What is it about meditation that invokes so much mystery? When asked, people conjure images of difficult lotus positions, strange beliefs and exotic settings. Of course, none of that is necessary and the realities of a person sitting comfortably on their living room floor for a few minutes isn’t quite as interesting.
Confounding public perceptions even more are the religious connotations that are sometimes connected to meditation. This only serves to further alienate people who could potentially benefit. This is unfortunate since it can easily be argued that prayer in any religion is a form of meditation. The practice of meditation has a long history in almost every major historical civilization and religion, yet there is so much that is not known.
When we look at the past philosophies and beliefs associated with meditation, we can understand the perspectives of the ancients according to contemporary science. Science has not replaced the old views; so far it has mostly served to strengthen many of the ancient beliefs. However, modern science has been able to fill in essential details of underlining processes.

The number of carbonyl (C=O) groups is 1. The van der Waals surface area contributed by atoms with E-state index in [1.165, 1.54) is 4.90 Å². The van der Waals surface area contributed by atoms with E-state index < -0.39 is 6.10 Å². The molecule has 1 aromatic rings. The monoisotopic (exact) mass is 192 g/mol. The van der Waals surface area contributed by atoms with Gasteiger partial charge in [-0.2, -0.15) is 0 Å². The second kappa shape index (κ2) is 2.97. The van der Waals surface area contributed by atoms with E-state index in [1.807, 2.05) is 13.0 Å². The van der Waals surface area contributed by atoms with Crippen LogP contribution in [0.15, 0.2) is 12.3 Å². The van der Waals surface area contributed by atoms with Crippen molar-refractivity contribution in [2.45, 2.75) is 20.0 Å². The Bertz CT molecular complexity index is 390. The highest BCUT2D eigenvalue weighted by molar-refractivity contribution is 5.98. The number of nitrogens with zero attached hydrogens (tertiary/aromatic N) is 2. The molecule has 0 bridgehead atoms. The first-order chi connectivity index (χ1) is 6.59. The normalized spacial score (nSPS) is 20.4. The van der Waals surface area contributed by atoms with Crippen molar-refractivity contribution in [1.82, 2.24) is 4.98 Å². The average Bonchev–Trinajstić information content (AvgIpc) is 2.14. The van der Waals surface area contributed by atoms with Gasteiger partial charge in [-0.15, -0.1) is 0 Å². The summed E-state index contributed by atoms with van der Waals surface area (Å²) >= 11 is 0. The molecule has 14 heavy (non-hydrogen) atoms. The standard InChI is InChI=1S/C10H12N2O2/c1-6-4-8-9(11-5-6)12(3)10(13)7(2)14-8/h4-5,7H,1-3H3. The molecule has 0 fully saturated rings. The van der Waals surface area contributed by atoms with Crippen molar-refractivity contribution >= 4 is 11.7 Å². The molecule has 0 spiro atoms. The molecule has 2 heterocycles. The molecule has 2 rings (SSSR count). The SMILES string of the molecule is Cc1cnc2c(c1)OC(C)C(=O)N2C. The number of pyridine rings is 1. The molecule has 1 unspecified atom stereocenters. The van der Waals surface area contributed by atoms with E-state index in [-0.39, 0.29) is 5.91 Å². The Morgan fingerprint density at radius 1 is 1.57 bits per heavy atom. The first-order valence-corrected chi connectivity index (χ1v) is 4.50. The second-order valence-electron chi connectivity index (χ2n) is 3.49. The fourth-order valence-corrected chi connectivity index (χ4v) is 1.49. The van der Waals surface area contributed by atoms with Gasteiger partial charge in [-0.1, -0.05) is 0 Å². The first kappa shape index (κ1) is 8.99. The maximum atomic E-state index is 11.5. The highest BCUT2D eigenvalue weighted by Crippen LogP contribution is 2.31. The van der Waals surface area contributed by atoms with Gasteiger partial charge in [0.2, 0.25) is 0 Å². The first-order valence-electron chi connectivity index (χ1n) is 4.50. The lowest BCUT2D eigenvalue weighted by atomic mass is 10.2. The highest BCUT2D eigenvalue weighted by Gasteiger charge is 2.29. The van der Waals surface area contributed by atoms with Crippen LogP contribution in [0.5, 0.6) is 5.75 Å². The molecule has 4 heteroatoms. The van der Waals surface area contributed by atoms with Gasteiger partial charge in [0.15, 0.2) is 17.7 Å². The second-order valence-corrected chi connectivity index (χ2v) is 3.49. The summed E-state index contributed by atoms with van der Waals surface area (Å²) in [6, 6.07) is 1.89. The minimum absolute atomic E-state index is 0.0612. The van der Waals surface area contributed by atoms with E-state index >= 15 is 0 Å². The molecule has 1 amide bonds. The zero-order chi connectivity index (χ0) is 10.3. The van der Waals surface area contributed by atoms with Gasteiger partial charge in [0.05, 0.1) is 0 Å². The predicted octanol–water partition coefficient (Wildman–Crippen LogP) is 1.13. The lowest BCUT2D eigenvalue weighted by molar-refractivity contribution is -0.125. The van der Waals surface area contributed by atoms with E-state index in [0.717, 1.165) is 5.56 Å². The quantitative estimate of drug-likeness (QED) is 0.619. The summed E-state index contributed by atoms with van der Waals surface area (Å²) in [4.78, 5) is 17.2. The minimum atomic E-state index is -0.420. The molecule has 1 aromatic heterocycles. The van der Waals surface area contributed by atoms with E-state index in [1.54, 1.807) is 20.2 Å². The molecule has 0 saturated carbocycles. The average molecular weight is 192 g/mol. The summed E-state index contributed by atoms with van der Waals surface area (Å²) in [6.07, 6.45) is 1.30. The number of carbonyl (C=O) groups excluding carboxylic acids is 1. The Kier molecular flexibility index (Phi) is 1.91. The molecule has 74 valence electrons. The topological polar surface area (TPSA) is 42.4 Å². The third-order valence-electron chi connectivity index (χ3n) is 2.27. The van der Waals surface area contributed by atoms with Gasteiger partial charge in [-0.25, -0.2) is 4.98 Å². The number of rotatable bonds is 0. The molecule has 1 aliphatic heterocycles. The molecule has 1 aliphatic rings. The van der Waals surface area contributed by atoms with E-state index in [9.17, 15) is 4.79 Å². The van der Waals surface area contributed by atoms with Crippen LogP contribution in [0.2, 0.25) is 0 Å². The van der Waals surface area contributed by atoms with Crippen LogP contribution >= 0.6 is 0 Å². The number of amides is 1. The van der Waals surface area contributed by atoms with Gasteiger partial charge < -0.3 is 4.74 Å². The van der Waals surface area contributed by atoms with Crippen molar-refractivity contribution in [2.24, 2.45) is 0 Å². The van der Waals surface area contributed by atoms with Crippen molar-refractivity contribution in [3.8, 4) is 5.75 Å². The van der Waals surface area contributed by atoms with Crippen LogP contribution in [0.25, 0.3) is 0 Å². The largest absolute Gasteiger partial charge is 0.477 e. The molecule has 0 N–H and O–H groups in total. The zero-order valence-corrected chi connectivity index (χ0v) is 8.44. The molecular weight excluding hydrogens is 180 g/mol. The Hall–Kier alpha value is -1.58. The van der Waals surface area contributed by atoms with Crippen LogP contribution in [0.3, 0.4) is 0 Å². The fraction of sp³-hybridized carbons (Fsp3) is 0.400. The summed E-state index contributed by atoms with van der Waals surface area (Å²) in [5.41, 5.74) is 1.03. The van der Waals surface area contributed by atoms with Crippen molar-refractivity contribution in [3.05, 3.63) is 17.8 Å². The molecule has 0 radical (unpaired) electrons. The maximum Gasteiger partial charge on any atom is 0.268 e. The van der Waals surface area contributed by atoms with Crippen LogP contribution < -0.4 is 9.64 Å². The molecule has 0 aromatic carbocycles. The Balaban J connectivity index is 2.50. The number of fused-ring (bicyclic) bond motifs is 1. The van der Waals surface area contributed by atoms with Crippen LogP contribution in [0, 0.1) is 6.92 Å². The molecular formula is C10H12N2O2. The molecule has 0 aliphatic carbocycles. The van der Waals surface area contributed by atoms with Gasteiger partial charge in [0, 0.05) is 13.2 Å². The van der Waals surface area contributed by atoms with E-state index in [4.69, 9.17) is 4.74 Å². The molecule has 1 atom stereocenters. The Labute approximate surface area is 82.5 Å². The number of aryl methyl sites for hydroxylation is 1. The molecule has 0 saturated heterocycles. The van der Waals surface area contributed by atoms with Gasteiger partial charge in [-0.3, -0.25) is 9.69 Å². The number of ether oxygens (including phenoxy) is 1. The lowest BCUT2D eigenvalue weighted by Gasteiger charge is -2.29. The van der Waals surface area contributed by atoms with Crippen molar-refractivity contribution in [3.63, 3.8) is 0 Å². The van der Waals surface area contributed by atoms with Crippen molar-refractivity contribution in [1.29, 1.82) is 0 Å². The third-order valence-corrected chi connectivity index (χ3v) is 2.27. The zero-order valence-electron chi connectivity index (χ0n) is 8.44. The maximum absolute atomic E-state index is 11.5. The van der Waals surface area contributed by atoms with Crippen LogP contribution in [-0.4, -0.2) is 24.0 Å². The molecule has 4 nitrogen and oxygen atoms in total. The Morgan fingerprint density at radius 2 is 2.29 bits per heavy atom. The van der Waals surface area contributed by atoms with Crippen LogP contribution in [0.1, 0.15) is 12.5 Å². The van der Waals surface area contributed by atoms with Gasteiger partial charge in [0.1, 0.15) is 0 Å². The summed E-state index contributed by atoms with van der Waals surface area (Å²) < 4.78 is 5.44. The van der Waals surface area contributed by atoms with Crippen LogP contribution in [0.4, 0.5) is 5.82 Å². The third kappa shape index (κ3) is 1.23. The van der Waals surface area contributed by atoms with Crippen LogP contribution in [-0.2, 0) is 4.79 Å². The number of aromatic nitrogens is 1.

It has been shown that meditation can increase pain tolerance (see below for sources). One study, published in the Journal of Neuroscience (2011), showed that meditation caused a 40% lowering of pain intensity and a 57% lowering of pain unpleasantness. That is impressive when you consider that morphine and other pain relieving drugs only lower these symptoms by about 25%. This relief came from subjects with no previous meditation experience who were taught basic meditation in a total of four 20 minute classes.
A number of studies that have utilized modern imaging technology, such as fMRI, have clearly shown that meditation increases blood flow to the brain and, with extended practice, actually makes significant changes to the brain’s physical structure. These changes can lead to increased efficiency and function in certain parts of the brain, such as heightened visuospatial processing and increased focus.
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